South West Wales

River Neath 'orange' pollution inquiries continue

Fisherman Lee Jefford by the River Neath
Image caption Fisherman Lee Jefford says he has seen dozens of dead fish in the orange river

Officials are still investigating the source of pollution which turned part of the River Neath orange and its effect on the environment.

Members of the public alerted Environment Agency Wales (EAW) after discolouration was spotted on Friday along a 10km (6.2 mile) area.

The agency said the main stretch of the river and the Garwed Brook were running clear, but there were still problems downstream towards Aberdulais.

A number of dead fish have been found.

Gavin Bown, spokesman for Environment Agency Wales, said: "We are in the process of assessing the impact of the incident and whether it is feasible to rescue any fish in distress.

"Our priority is to minimise the impact of the pollution on the local environment and investigate how and why this has happened."

Image caption One suggestion is the the water was turned orange by iron ore from an old mine

One theory is that iron ore pollution leaked from an old mine to run into the river.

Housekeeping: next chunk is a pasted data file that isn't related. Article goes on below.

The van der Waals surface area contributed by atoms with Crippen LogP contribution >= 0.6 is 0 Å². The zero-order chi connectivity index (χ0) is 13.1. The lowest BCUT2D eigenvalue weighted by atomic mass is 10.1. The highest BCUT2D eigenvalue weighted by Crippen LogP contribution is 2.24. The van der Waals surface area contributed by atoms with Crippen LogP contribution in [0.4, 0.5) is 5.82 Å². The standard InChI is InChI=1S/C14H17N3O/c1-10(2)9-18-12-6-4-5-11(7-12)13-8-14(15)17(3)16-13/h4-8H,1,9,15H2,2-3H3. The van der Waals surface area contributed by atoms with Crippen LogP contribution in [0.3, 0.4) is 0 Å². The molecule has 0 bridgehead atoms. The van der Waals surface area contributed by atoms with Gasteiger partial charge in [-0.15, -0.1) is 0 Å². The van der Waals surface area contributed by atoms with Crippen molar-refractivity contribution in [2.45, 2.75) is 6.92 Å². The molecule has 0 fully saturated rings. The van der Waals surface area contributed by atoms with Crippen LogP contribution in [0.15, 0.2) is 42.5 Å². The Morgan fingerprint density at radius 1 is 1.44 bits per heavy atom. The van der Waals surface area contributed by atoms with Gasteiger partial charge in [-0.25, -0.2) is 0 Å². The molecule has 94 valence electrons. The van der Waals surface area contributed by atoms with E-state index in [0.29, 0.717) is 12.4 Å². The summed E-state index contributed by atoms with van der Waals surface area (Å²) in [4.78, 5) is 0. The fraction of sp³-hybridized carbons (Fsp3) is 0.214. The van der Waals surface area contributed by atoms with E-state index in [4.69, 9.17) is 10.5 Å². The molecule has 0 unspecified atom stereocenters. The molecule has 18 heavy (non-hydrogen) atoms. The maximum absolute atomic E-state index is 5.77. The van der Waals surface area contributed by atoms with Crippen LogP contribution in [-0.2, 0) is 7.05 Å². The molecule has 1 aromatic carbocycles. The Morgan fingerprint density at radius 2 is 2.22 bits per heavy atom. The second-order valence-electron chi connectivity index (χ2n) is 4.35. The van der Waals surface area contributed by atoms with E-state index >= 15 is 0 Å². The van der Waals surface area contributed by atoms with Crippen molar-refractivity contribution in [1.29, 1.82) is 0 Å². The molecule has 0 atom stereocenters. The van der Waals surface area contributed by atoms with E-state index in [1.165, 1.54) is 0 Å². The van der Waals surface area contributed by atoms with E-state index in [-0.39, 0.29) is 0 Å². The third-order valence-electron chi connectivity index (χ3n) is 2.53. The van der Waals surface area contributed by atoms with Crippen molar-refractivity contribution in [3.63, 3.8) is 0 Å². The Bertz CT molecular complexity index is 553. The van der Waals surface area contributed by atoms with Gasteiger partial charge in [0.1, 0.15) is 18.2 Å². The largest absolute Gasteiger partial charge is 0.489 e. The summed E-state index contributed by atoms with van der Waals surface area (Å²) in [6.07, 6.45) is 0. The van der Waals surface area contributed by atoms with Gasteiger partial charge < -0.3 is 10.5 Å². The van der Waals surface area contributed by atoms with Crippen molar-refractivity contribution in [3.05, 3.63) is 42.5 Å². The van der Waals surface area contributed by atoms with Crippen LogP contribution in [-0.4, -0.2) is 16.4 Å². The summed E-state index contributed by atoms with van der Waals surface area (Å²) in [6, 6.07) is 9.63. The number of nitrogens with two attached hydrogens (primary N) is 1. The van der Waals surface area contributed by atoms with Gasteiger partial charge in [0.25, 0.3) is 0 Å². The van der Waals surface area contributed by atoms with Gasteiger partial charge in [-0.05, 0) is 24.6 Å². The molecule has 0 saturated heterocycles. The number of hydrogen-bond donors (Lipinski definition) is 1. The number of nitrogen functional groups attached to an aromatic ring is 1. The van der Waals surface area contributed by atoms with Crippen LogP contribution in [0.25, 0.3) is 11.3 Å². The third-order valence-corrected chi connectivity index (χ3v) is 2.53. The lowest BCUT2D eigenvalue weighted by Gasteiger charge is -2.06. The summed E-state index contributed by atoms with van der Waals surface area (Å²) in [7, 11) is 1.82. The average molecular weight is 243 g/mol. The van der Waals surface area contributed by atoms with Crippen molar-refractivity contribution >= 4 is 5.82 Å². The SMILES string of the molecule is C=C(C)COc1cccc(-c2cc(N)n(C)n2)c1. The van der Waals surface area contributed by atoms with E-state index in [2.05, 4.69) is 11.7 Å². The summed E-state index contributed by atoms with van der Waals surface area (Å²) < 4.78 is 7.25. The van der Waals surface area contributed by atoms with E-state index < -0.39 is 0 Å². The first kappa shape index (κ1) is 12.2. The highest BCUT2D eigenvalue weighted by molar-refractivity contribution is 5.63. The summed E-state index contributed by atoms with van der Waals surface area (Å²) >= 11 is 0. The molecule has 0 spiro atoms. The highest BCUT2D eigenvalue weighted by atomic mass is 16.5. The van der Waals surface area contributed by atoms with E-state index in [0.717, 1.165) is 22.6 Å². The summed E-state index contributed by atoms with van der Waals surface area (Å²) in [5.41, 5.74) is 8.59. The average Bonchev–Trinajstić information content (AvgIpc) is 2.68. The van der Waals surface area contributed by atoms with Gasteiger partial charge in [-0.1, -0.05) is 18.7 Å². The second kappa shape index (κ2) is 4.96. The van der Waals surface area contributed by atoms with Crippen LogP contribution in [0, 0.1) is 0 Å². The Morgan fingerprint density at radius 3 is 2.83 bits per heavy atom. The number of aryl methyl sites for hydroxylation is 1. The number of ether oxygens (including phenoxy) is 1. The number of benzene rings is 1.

Riverside resident Cliff Davies, of nearby Abergarwed, near Neath, said: "There is severe pollution, it is bright orange.

"Iron ore turns water this sort of orange colour like rust.

"But it looks just like somebody has tipped tankers of orange juice into the river."

Local fisherman Lee Jefford, 29, said: "It was nice and clear water and then it turned brown.

"I could see fish gasping for air. It was so sudden. I have seen around 40 to 50 dead fish, but there are probably a lot more smaller fish that have died.

"I don't know how they are going to clean it up."

It is expected the discolouration could take some days to clear.

Officers have considered lime dosing the river, but pH tests indicated that this was not necessary.

More on this story

Related Internet links

The BBC is not responsible for the content of external Internet sites